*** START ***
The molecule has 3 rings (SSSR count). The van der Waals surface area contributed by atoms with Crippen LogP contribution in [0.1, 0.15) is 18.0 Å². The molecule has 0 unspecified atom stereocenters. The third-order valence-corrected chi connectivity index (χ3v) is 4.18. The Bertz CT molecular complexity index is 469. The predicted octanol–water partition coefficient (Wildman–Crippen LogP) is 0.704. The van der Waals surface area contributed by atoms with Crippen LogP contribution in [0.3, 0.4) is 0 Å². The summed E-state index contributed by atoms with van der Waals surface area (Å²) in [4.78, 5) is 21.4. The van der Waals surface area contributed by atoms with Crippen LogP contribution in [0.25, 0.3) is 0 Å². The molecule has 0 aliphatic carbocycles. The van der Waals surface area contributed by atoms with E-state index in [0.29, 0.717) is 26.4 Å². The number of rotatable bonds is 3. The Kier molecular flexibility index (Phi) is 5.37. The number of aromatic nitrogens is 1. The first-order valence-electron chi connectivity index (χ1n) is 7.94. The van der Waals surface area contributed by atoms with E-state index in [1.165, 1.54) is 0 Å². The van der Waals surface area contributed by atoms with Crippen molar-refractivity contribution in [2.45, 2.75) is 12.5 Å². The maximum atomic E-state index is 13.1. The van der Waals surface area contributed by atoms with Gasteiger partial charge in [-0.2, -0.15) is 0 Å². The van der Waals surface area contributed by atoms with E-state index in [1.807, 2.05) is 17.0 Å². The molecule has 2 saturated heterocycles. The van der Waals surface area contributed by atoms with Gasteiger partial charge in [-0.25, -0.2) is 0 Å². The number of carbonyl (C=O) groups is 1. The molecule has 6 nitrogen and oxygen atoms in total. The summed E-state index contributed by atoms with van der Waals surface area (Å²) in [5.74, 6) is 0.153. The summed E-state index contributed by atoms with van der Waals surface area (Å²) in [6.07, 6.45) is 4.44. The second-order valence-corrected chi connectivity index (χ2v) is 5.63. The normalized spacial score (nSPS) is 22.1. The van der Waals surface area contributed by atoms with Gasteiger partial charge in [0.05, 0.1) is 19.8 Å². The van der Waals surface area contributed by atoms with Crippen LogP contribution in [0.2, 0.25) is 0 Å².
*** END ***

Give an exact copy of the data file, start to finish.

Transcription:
The molecule has 3 rings (SSSR count). The van der Waals surface area contributed by atoms with Crippen LogP contribution in [0.1, 0.15) is 18.0 Å². The molecule has 0 unspecified atom stereocenters. The third-order valence-corrected chi connectivity index (χ3v) is 4.18. The Bertz CT molecular complexity index is 469. The predicted octanol–water partition coefficient (Wildman–Crippen LogP) is 0.704. The van der Waals surface area contributed by atoms with Crippen LogP contribution in [0.3, 0.4) is 0 Å². The summed E-state index contributed by atoms with van der Waals surface area (Å²) in [4.78, 5) is 21.4. The van der Waals surface area contributed by atoms with Crippen LogP contribution in [0.25, 0.3) is 0 Å². The molecule has 0 aliphatic carbocycles. The van der Waals surface area contributed by atoms with E-state index in [0.29, 0.717) is 26.4 Å². The number of rotatable bonds is 3. The Kier molecular flexibility index (Phi) is 5.37. The number of aromatic nitrogens is 1. The first-order valence-electron chi connectivity index (χ1n) is 7.94. The van der Waals surface area contributed by atoms with E-state index in [1.165, 1.54) is 0 Å². The van der Waals surface area contributed by atoms with Crippen molar-refractivity contribution in [2.45, 2.75) is 12.5 Å². The maximum atomic E-state index is 13.1. The van der Waals surface area contributed by atoms with Gasteiger partial charge in [-0.2, -0.15) is 0 Å². The van der Waals surface area contributed by atoms with E-state index in [1.807, 2.05) is 17.0 Å². The molecule has 2 saturated heterocycles. The van der Waals surface area contributed by atoms with Gasteiger partial charge in [-0.25, -0.2) is 0 Å². The number of carbonyl (C=O) groups is 1. The molecule has 6 nitrogen and oxygen atoms in total. The summed E-state index contributed by atoms with van der Waals surface area (Å²) in [5.74, 6) is 0.153. The summed E-state index contributed by atoms with van der Waals surface area (Å²) in [6.07, 6.45) is 4.44. The second-order valence-corrected chi connectivity index (χ2v) is 5.63. The normalized spacial score (nSPS) is 22.1. The van der Waals surface area contributed by atoms with Gasteiger partial charge in [0.05, 0.1) is 19.8 Å². The van der Waals surface area contributed by atoms with Crippen LogP contribution in [0.2, 0.25) is 0 Å².